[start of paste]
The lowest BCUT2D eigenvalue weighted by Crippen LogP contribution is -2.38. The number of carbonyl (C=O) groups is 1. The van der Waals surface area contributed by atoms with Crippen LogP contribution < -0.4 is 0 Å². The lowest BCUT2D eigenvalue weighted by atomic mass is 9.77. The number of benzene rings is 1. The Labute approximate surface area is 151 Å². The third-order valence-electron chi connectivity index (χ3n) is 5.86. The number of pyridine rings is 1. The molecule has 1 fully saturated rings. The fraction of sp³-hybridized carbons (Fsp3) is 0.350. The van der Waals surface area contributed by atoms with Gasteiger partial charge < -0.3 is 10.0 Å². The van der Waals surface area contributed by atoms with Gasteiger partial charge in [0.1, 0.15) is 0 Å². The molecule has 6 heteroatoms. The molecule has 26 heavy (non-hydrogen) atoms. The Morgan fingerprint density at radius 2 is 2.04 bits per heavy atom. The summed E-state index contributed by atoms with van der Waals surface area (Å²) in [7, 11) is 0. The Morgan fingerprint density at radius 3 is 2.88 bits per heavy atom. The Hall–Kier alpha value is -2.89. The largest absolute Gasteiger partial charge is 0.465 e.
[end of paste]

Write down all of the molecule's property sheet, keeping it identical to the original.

The lowest BCUT2D eigenvalue weighted by Crippen LogP contribution is -2.38. The number of carbonyl (C=O) groups is 1. The van der Waals surface area contributed by atoms with Crippen LogP contribution < -0.4 is 0 Å². The lowest BCUT2D eigenvalue weighted by atomic mass is 9.77. The number of benzene rings is 1. The Labute approximate surface area is 151 Å². The third-order valence-electron chi connectivity index (χ3n) is 5.86. The number of pyridine rings is 1. The molecule has 1 fully saturated rings. The fraction of sp³-hybridized carbons (Fsp3) is 0.350. The van der Waals surface area contributed by atoms with Gasteiger partial charge < -0.3 is 10.0 Å². The van der Waals surface area contributed by atoms with Gasteiger partial charge in [0.1, 0.15) is 0 Å². The molecule has 6 heteroatoms. The molecule has 26 heavy (non-hydrogen) atoms. The Morgan fingerprint density at radius 2 is 2.04 bits per heavy atom. The summed E-state index contributed by atoms with van der Waals surface area (Å²) in [7, 11) is 0. The Morgan fingerprint density at radius 3 is 2.88 bits per heavy atom. The Hall–Kier alpha value is -2.89. The largest absolute Gasteiger partial charge is 0.465 e.